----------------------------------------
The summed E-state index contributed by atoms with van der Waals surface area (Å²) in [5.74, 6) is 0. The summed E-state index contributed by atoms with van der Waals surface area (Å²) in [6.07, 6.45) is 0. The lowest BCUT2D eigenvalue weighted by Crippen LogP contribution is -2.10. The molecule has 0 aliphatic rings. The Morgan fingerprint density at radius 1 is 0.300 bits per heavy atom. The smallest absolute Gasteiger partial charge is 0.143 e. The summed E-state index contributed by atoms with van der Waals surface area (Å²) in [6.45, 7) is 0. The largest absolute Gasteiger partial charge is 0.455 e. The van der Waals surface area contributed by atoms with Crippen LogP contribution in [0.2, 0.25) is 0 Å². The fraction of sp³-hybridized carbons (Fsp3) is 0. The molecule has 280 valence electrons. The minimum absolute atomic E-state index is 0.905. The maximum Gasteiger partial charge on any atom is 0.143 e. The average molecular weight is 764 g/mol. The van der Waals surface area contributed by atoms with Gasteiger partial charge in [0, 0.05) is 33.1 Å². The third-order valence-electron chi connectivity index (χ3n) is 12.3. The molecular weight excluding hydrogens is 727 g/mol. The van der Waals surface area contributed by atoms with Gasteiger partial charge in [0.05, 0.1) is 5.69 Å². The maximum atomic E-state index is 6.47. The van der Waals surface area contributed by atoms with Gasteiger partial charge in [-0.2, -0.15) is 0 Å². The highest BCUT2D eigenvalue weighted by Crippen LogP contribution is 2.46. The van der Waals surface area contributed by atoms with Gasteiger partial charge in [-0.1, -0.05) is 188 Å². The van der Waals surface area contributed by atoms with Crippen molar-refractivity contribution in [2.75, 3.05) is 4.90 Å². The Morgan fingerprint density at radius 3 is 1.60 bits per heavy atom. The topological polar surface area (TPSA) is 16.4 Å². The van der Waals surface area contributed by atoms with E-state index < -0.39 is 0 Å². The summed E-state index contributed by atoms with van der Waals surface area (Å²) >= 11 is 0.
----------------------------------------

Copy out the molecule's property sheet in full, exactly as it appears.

The summed E-state index contributed by atoms with van der Waals surface area (Å²) in [5.74, 6) is 0. The summed E-state index contributed by atoms with van der Waals surface area (Å²) in [6.07, 6.45) is 0. The lowest BCUT2D eigenvalue weighted by Crippen LogP contribution is -2.10. The molecule has 0 aliphatic rings. The Morgan fingerprint density at radius 1 is 0.300 bits per heavy atom. The smallest absolute Gasteiger partial charge is 0.143 e. The summed E-state index contributed by atoms with van der Waals surface area (Å²) in [6.45, 7) is 0. The largest absolute Gasteiger partial charge is 0.455 e. The van der Waals surface area contributed by atoms with Crippen LogP contribution in [0.2, 0.25) is 0 Å². The fraction of sp³-hybridized carbons (Fsp3) is 0. The molecule has 280 valence electrons. The minimum absolute atomic E-state index is 0.905. The maximum Gasteiger partial charge on any atom is 0.143 e. The average molecular weight is 764 g/mol. The van der Waals surface area contributed by atoms with Gasteiger partial charge in [0, 0.05) is 33.1 Å². The third-order valence-electron chi connectivity index (χ3n) is 12.3. The molecular weight excluding hydrogens is 727 g/mol. The van der Waals surface area contributed by atoms with Gasteiger partial charge in [0.05, 0.1) is 5.69 Å². The maximum atomic E-state index is 6.47. The van der Waals surface area contributed by atoms with Gasteiger partial charge in [-0.2, -0.15) is 0 Å². The highest BCUT2D eigenvalue weighted by Crippen LogP contribution is 2.46. The van der Waals surface area contributed by atoms with Gasteiger partial charge in [-0.1, -0.05) is 188 Å². The van der Waals surface area contributed by atoms with Crippen molar-refractivity contribution in [2.75, 3.05) is 4.90 Å². The Morgan fingerprint density at radius 3 is 1.60 bits per heavy atom. The topological polar surface area (TPSA) is 16.4 Å². The van der Waals surface area contributed by atoms with E-state index < -0.39 is 0 Å². The summed E-state index contributed by atoms with van der Waals surface area (Å²) >= 11 is 0.